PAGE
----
The global expansion of Mennonite and other Anabaptist churches in recent decades has not come at the expense of their emphasis on peacemaking and conflict resolution; in fact, such values are important in spawning “neo-Anabaptist” networks existing outside of official Mennonite bodies, writes John D. Roth in the current issue of Mennonite Quarterly Review (April). Roth counters the view of some historians that Mennonite missionaries have downplayed their tradition’s pacifism and preached a generic evangelical message. He argues that especially in recent years, the peacemaking dimension of these churches has been an important part of their global appeal. He notes that between 1980 and 2014, membership in the global Anabaptist-Mennonite nearly tripled—increasing from 600,000 to 1.7 million, with the most growth registered in Latin America, Africa and Asia. The globalization of the Anabaptist peace witness has been facilitated by such international relief agencies as the Mennonite Central Committee, Mennonite World Conference and various foreign exchange programs with Mennonite colleges.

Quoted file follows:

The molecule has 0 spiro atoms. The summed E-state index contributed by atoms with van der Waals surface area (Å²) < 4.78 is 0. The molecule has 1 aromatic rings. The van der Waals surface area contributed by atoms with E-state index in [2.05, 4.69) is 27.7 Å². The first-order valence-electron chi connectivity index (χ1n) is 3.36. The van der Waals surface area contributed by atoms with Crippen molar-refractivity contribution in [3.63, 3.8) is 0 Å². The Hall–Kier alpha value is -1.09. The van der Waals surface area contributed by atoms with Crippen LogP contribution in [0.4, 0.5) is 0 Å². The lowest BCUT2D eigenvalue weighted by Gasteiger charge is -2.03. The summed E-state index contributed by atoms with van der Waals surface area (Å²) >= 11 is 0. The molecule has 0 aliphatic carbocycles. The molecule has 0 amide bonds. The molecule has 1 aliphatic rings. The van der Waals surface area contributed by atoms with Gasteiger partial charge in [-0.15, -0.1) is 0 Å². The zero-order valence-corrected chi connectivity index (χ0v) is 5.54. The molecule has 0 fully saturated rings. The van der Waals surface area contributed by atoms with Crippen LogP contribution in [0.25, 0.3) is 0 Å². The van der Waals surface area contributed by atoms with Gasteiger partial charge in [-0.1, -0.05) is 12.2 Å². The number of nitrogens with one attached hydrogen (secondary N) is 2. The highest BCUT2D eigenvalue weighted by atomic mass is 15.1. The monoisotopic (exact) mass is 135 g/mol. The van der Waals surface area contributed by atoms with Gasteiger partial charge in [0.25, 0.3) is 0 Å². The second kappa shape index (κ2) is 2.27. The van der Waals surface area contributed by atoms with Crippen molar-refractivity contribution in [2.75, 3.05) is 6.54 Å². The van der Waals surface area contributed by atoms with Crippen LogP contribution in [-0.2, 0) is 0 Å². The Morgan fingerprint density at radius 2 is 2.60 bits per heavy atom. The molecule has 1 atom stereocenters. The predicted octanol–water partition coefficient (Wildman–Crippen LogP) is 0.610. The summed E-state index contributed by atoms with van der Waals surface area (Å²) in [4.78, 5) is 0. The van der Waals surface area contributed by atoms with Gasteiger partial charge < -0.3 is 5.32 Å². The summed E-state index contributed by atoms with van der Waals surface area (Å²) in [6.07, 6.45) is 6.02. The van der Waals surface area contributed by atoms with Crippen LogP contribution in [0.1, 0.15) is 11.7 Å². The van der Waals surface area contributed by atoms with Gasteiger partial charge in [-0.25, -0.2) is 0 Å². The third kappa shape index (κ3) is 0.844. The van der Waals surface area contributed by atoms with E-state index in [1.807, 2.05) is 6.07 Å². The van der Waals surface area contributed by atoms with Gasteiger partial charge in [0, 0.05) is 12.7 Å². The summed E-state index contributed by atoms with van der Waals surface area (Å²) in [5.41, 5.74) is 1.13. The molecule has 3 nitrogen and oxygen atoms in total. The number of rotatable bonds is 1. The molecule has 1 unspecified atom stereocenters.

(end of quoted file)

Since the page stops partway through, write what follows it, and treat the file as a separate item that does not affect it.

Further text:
Recent networks have formed over Anabaptist teachings on peace and conflict resolution among Christians from different churches. For instance, the Anabaptist Network in the United Kingdom has grown to 1,500 affiliates since the 1990s, and holds conferences on issues of peace and social justice. Similar networks and congregations not directly affiliated with Mennonite and other Anabaptist denominations, such as indigenous renewal movements in Korea and China, have formed among hundreds of pastors interested in the historic peace message. New churches that have more formal connections to Mennonites have often developed in settings of regional conflict. While not all Mennonite churches have embraced an activist stance, they have gained a reputation as “honest brokers” in Muslim-Christian conflicts in Africa and trauma healing and reconciliation programs in Latin America, according to Roth
(Mennonite Quarterly Review, https://www.goshen.edu/mqr/)